“That’s all there is, there ain’t no more.”
Set during the pioneer era, The Homesman subverts the usual trajectory of westerns set in this time by instead focusing on a journey from what will eventually become Nebraska territory in the West to more Eastern Iowa, wherein defeat via the frontier is a primary concern, whether it be a defeat of the mind, body, soul, or all together. Director Tommy Lee Jones’s last theatrically released film was The Three Burials of Melquiades Estrada (2005), a contemporary neo-western with shades of Sam Peckinpah in its flavour. The Homesman may have the set dressing of a more traditional, old-school genre entry, but this film, adapted from Glendon Swarthout’s 1988 novel, is much more offbeat than one might expect.
It’s 1855, and three women (Grace Gummer, Mirando Otto, Sonja Richter) apparently driven mad by pioneer life are to be transported across the country to a Methodist property in a small Iowa town where they can ideally receive better treatment in more established “civilisation”. Middle-aged farmer Mary Bee Cuddy (Hilary Swank), dismayed with her lot in life after a recent marriage rejection (she is described as “too bossy and too damn plain,” and she views marriage as less of a romantic gesture and more of a mutual business venture), takes on the task of moving the women by covered wagon. During her departure, she bargains with and recruits a gun-slinging drifter and claim-jumper by the name of George Briggs (Jones) to aid with the dangerous obstacles they’ll inevitably face during the five week journey. Along the way they encounter some of the presumed threats (Native Americans, the harsh nature), as well as more unexpected sources of conflict, like Mary’s own increasingly erratic attitudes towards both George and their mission.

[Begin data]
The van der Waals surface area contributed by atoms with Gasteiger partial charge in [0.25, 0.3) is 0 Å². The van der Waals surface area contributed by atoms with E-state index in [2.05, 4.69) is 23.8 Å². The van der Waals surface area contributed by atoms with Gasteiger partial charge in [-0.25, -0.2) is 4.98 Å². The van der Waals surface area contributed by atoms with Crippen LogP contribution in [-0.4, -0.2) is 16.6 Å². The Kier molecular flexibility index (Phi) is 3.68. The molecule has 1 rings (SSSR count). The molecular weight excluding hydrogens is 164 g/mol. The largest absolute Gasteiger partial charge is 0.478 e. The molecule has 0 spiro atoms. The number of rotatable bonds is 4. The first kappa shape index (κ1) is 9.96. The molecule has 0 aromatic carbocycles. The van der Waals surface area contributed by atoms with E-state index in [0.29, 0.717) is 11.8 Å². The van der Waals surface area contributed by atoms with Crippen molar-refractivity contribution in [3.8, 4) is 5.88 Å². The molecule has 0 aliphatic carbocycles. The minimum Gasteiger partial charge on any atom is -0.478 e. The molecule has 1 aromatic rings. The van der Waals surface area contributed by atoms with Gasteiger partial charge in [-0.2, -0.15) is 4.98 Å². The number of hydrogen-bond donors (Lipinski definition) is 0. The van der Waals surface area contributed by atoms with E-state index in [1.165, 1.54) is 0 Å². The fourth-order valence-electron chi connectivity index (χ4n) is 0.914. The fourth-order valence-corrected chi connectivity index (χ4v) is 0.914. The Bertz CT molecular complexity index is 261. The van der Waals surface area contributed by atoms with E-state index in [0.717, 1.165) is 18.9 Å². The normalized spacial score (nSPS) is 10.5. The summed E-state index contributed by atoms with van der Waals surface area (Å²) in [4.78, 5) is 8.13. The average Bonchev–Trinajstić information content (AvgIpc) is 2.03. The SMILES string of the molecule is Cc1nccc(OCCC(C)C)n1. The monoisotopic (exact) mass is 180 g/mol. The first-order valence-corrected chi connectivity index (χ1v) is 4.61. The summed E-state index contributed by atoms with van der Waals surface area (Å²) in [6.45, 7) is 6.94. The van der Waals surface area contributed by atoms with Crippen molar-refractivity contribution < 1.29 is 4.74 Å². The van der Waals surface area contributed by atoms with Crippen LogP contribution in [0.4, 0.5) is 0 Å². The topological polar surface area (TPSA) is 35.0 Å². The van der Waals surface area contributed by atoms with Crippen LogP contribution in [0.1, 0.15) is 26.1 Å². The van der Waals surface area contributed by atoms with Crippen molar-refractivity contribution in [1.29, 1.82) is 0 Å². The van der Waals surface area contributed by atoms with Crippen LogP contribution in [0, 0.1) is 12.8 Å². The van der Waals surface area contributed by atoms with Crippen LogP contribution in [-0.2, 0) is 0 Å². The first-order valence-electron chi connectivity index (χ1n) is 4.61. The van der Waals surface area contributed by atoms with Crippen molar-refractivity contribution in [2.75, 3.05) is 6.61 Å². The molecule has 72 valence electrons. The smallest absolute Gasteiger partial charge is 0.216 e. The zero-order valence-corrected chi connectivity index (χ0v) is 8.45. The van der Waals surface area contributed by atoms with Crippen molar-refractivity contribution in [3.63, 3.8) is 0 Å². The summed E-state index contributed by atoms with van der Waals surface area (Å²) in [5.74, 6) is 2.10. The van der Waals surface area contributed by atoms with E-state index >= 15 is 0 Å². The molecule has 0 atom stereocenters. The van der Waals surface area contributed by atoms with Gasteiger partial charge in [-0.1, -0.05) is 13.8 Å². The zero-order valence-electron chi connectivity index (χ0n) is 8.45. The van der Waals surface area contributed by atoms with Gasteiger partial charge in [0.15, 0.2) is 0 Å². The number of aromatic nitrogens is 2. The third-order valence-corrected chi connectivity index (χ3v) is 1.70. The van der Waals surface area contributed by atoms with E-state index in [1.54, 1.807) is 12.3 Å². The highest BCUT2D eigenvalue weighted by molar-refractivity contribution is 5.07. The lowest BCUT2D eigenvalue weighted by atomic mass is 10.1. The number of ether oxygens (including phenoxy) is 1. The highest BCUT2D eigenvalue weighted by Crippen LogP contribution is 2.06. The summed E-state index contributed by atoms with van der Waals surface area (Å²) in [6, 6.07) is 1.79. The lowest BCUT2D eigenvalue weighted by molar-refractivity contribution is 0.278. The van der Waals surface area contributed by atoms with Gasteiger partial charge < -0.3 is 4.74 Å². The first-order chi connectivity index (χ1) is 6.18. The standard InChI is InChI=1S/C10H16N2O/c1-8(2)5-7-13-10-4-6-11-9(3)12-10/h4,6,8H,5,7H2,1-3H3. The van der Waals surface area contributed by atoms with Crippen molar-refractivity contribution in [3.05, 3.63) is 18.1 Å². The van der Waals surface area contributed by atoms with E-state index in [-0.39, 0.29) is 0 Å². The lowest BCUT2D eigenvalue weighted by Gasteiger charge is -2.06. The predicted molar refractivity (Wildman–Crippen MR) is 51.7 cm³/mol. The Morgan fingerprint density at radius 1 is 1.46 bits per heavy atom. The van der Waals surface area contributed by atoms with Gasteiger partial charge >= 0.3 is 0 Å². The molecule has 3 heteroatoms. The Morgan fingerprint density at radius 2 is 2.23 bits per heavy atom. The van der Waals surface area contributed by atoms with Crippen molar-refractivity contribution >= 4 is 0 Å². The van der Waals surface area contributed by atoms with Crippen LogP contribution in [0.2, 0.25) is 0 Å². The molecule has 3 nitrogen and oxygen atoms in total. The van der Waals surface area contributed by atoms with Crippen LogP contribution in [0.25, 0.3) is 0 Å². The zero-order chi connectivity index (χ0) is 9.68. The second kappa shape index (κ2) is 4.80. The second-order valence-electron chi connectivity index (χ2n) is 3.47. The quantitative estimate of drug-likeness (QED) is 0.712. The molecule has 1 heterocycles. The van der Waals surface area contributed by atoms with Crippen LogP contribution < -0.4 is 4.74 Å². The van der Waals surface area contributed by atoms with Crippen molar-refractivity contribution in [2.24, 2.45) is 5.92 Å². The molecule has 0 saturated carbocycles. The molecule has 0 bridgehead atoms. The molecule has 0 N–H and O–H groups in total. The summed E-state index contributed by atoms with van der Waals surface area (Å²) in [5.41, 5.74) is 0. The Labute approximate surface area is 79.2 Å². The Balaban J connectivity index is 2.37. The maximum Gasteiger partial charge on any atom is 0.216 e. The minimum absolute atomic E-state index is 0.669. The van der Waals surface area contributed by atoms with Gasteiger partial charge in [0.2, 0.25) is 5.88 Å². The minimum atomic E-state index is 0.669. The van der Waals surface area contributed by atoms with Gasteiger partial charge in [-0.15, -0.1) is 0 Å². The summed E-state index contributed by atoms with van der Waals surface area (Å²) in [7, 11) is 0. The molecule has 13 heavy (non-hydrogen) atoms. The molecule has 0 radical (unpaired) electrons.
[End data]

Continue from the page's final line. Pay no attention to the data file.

The Homesman thrives on the unexpected, from forays into comic material, shocking plot developments, and a feast of sudden horrors that come out of nowhere and are gone just as quickly. Jones’s crisp framing, with the aid of cinematographer Rodrigo Prieto, allows for these dark excursions and atrocities to approach actual transgression through their matter of fact depiction, avoiding sensationalised images where other directors may struggle to resist.
It’s a desperately sad tale, and Swank’s Mary is a heartbreaking figure. Much of the film is also powerful in its furious indictment of the torment that brings about the madness in the three wagon passengers, it almost exclusively coming about from mistreatment at the hands of men, whether through active abuse (one husband regularly raping his wife so as to get an heir) or dim-witted trivialisation of their trauma (see husband Jesse Plemons’s approach to wife Gummer after they lose three children).
A world of hurt can also be found in Jones’s eponymous, cantankerous reprobate. The film ends on a ‘light’ moment of defiance with his character, but it’s an act and attitude only possible through the experience of abject misery. In certain sequences of its final act, for reasons best left unspoiled, Jones’s film comes across as much of a rogue entity as the character he plays. It’s the weirdest western in quite some time, and is all the better for it.
— Josh Slater-Williams